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Watching the 2024 solar eclipse without protection can harm your eyes. Heres how to view it safely

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“Eclipse Across America,” will air live Monday, April 8, beginning at 2 p.m. ET on ABC, ABC News Live, National Geographic Channel, Nat Geo WILD, Disney+ and Hulu as well as network social media platforms.

Millions of people across North America will soon be gathering to watch the historic total solar eclipse on April 8.

While it may be enticing to observe the sun slowly covered, and eventually completely blocked, by the moon, doing so with the naked eye can lead to long-lasting, or even permanent, eye damage.

“The sun is a really powerful star,” Debra Ross, co-chair of the American Astronomical Society (AAS) Solar Eclipse Task Force, told ABC News. “What that means is our bodies are not conditioned to look at the sun. It causes eye damage if we ever tried to stare fixedly directly at the sun.”

“It’s tempting to try to do that during the partial phases of a total solar eclipse, because you want to see what’s happening,” she continued, adding that looking at the sun without proper glasses will undoubtably cause retinal damage.

Experts explained why viewing an eclipse can damage the eyes, what type of glasses you’ll need to watch the “Great American Eclipse” and when is the only time you can take those glasses off.

What is ‘eclipse blindness’?

Looking at the sun during the eclipse without proper eye protection — even for just a couple of seconds — can lead to “eclipse blindness,” or solar retinopathy.

This refers to the retina, which is the layer at the back of the eye. Photoreceptors, which are cells inside the retina, convert light into electrical signals. Those signals are sent by the optic nerve to the brain to create the image a person sees.

However, staring at the sun during an eclipse can burn the retina. Mild symptoms can include watery eyes, eye soreness, headaches and light sensitivity but more serious symptoms include blurry vision, blind spots, dim vision, distorted vision and eye pain.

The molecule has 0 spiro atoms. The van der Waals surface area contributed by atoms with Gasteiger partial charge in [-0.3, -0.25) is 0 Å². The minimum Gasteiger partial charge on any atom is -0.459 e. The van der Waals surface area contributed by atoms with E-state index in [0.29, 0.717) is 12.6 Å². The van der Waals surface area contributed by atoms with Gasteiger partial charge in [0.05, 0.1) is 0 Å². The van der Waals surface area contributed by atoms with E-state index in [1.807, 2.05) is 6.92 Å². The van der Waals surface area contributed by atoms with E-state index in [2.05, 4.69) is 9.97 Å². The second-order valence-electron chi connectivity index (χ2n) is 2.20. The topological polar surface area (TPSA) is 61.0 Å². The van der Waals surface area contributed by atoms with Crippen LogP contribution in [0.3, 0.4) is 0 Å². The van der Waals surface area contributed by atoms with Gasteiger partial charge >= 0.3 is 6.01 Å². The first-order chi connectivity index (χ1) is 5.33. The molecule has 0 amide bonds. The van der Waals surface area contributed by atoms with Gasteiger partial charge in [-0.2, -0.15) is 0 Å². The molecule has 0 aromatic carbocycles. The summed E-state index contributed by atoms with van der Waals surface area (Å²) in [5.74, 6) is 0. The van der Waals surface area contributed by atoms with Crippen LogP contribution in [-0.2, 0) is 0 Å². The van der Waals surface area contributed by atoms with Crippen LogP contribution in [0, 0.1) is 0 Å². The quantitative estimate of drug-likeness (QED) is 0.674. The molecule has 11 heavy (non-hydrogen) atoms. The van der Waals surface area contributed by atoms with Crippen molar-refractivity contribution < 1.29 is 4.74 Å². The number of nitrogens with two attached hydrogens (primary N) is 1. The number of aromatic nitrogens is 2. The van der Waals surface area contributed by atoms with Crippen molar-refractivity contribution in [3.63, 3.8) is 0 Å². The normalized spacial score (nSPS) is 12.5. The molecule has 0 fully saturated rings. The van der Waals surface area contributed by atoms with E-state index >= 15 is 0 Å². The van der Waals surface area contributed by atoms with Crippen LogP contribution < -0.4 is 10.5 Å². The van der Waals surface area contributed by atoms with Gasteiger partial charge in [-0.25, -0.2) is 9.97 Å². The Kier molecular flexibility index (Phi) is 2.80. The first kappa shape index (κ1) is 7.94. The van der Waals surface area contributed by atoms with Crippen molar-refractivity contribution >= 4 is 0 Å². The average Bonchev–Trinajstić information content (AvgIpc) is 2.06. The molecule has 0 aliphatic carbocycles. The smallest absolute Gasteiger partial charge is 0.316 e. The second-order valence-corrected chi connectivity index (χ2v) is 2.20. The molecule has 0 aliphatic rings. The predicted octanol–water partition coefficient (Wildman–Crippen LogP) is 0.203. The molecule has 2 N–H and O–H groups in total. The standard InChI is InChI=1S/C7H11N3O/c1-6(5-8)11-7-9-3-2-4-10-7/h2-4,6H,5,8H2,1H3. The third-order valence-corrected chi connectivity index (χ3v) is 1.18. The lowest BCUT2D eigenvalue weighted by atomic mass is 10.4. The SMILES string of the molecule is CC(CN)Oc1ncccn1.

“There have been people who have had pictures taken of the retina and you can see a crescent-shaped burn in the retina from where the image of the sun got burned onto it,” he added.

If you believe you have suffered a retinal burn, experts say to immediately visit an eye doctor, such as an ophthalmologist or optometrist, to monitor the condition.

Can I watch the eclipse with sunglasses?

Typically, sunglasses protect the eyes from harmful rays with mirror coating and ultraviolet (UV) coating to protect your eyes from UV light and anti-reflective coating to limit reflections.

However, when it comes to the eclipse, regular sunglasses will not offer proper protection, nor will stacking several pairs of sunglasses on top of each other.

“Unfortunately, sunglasses are not enough, because you need them to actually be 1,000 times darker than regular sunglasses,” Dr. Nicole Bajic, an ophthalmologist and assistant professor at the Cleveland Clinic Cole Eye Institute, told ABC News. “So, we are looking specifically for the eclipse glasses, and these have a special filter called the ISO 12312-2.”

ISO 12312-2 is the international safety standard for solar viewers, or products designed for direct viewing of the sun. This does not apply to solar filters that fit on the front of devices such as camera lenses.

Because counterfeit glasses, which claim to be ISO-compliant but actually have not been thoroughly tested, can be easily found online for sale, it is advised to check the AAS website for vetted vendors.

“When you get the eclipse glasses, I want everyone to inspect them just to make sure they’re free of any scratches, holes or tears that would allow direct sunlight through,” Bajic said.

How do I use solar eclipse glasses?

When watching the partial phases of the solar eclipse, when the moon is only partially covering the sun, the experts advise keeping the eclipse glasses on.

Similarly, if you are watching through a camera lens, binoculars or a telescope, make sure it has a special-purpose solar filter according to NASA.

The only time it is safe to take the glasses off is during the brief period of totality, when the sun is completely covered by the moon, which will last at most four-and-a-half minutes.

As soon as the moon starts to move, it’s time to put the glasses on again.

“You will see a bright spike of light coming out from behind the moon,” Ross said. “You know that that is your signal to go and put them back on and then you’ll get to watch the second partial phase of the eclipse.”

Complete totality will occur only along a narrow path, and most of North America will have a partial solar eclipse. As such, most viewers will require special-purpose safe solar filters to view the eclipse, according to the AAS.

What if I don’t have eclipse glasses?

If you don’t have eclipse glasses, there are still creative ways to view the clips. One is through a pinhole viewer.

Poke a hole in a piece of cardboard and look down to see the shadow of the sun in the shape of a crescent projected onto the ground.

“You can also do that with a regular spaghetti strainer,” Ross said. “You’ll see lots and lots of little suns being slowly eclipsed by the moon. We advise doing that instead of ever trying to look at the sun without approved solar filters.”

To use the viewer, position yourself with your back to the sun so that you do not look directly through the pinhole at the sun and use the pinhole viewer at your own risk as these are not officially reviewed for safety.

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